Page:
Federal and state laws and regulations support the rights of children and youth experiencing disabilities and other special needs to be included in public and private programs. They apply to most child care, early education and out-of-school settings. Complying with these laws and regulations is seldom difficult. Their requirements are consistent with the policies and practices found in high quality programs. Two concepts capture the spirit of these laws and regulations:
- Seeing each person as an individual; and,
- Making reasonable, respectful and individualized accommodations when they are needed.
This page provides basic details about
- Americans with Disabilities Act
- Section 504
- Office of Child Care regulations for child care providers
The United States Congress passed the ADA in 1990. The law states that individuals with disabilities have the same right to public and private services as all Americans. As services that are open to the public, most child care providers must comply with the ADA. This includes centers, family child care, preschool and out-of-school time programs.
Here are a few key points about the ADA and child care:
- Child care providers must make reasonable accommodations and modifications when these are needed to serve children with disabilities. “Reasonable” means accommodations would not place an undue burden on the program and would not require a fundamental alteration of the program. Modifications can be as simple as changing policies or practices, making sure that physical barriers are removed, training staff, or providing adaptive equipment.
- Centers must provide appropriate auxiliary aids when necessary for access and participation, unless this would constitute an undue burden or fundamental alteration to the program. Auxiliary aids may include large print books, basic sign language, or a sign language interpreter.
- Providers cannot exclude a child from their settings unless the child’s presence would pose a direct threat to the health and safety of the child or the other children. This must be objectively evaluated and documented on an individual basis. It cannot be based upon personal assumptions, impressions or a specific diagnosis or type of disability.
- Providers cannot charge a higher fee or add charges solely for children with disabilities or other special needs. Any fees or additional charges must apply equally to children with and without disabilities.
You’ll find more information about the ADA at these sites:
- The United States Department of Justice Commonly Asked Questions About Child Care Centers and the Americans with Disabilities Act.
- Child Care and the Americans with Disabilities Act: Opportunities and Resources for Child Care Providers and Families. A helpful booklet from Washington State that offers information and a list of resources.
- DBTAC Rocky Mountain ADA Center. Information and on-line videos about child care and the ADA. This is one of 10 regional centers providing ADA information and technical assistance. The Rocky Mountain Center offers a variety of helpful materials related to child care.
- The Child Care Law Center. The center offers ADA and child care information in English, Spanish and Chinese. Some materials are downloadable. Others are available for purchase.
- Americans with Disabilities Act (ADA) Information for Child Care Providers. A brief overview of the ADA and child care on the Oregon Child Care Division’s website. The overview was written by staff of Disability Rights Oregon.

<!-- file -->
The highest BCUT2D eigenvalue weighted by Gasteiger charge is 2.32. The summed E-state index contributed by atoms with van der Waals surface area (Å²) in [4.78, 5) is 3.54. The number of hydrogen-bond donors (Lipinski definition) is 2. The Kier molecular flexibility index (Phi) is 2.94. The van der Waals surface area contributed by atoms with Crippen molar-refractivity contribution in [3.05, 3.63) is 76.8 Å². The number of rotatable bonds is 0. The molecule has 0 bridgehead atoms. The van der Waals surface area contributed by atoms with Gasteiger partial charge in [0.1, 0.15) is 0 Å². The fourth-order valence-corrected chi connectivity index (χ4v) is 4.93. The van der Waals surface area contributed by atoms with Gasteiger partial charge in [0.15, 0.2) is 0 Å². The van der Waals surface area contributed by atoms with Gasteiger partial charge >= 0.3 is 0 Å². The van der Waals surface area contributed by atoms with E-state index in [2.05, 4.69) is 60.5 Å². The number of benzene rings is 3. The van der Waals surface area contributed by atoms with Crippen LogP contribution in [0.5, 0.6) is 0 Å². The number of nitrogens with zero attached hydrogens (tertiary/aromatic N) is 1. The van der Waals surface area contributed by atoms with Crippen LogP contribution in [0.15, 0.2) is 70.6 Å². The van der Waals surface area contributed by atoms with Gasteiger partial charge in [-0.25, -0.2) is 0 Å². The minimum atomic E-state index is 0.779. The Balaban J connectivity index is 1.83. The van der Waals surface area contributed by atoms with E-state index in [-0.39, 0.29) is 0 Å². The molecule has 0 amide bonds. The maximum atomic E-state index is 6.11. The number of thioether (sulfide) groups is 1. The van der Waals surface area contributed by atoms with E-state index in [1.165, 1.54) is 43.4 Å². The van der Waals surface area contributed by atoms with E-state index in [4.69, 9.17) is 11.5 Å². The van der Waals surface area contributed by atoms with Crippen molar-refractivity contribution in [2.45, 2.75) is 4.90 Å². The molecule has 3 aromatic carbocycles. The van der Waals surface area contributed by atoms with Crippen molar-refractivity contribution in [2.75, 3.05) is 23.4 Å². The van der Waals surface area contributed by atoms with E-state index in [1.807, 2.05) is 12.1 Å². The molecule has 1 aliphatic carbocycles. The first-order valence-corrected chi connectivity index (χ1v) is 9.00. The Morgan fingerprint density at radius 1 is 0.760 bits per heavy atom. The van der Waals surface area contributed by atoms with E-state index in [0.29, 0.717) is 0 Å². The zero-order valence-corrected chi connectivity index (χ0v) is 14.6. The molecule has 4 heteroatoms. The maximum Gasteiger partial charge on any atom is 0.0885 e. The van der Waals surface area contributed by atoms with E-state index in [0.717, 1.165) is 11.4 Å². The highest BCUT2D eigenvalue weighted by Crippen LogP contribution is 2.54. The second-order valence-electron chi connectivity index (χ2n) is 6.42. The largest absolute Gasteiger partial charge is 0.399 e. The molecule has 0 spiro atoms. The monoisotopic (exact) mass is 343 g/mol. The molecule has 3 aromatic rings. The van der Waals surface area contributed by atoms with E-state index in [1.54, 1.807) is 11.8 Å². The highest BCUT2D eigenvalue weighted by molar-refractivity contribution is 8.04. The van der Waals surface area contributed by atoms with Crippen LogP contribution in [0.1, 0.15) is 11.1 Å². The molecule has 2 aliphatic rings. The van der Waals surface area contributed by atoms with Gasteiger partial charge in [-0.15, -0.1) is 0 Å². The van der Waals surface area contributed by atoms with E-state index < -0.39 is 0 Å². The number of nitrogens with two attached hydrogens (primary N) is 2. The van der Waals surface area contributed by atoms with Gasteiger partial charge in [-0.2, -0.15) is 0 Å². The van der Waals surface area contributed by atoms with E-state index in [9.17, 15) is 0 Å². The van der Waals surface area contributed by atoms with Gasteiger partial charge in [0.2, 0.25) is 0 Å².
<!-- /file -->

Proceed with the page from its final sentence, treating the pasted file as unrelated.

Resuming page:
Section 504 of the Rehabilitation Act of 1973 is federal legislation designed to protect the civil rights of individuals with disabilities. Section 504 applies to child care settings that receive federal funds, such as USDA food assistance or state child care subsidies.
Oregon Child Care Rules and Regulations
The Department of Education Office of Childcare licenses and certifies child care centers and family child care providers.
Section 414-300-0400 of Oregon’s Administrative Rules applies to certified child care centers. Section 414-350-0060 applies to certified family child care homes. Under “Enrollment,” both sets of rules state:
(3) As required by state and federal civil rights laws and the Americans with Disabilities Act (ADA), the center shall not discriminate against any child on the basis of race, religion, color, national origin, gender, marital status of parent, or because of a need for special care.
(a) Refusal by the operator to care for a child with a need for special care because of lack of related skills and degree of competence, or because of structural barriers in the center, shall not in itself establish a prima facie case of discrimination. The decision to enroll/not enroll a child shall be made on an individual basis after the child’s child care needs have been assessed using information from parents and professionals who are knowledgeable about the specific disability. The operator shall record the assessment that was made for each child with special needs.
(b) If a child with special needs is enrolled who needs a specific plan for caring for that child, such a plan shall be developed in writing between center staff, parent(s), and if necessary, outside specialists. All staff who come in contact with that child shall be fully aware of the plan.
The rules also describe types of information certified providers must obtain from parents in writing. This means parents and providers share responsibility for exchanging information about safe, appropriate and healthy care. Information on the list applies to all children. Examples from the list include: “Child’s way of communicating and being comforted” and “Developmental and health history of any problems that could affect the child’s participation in child care.”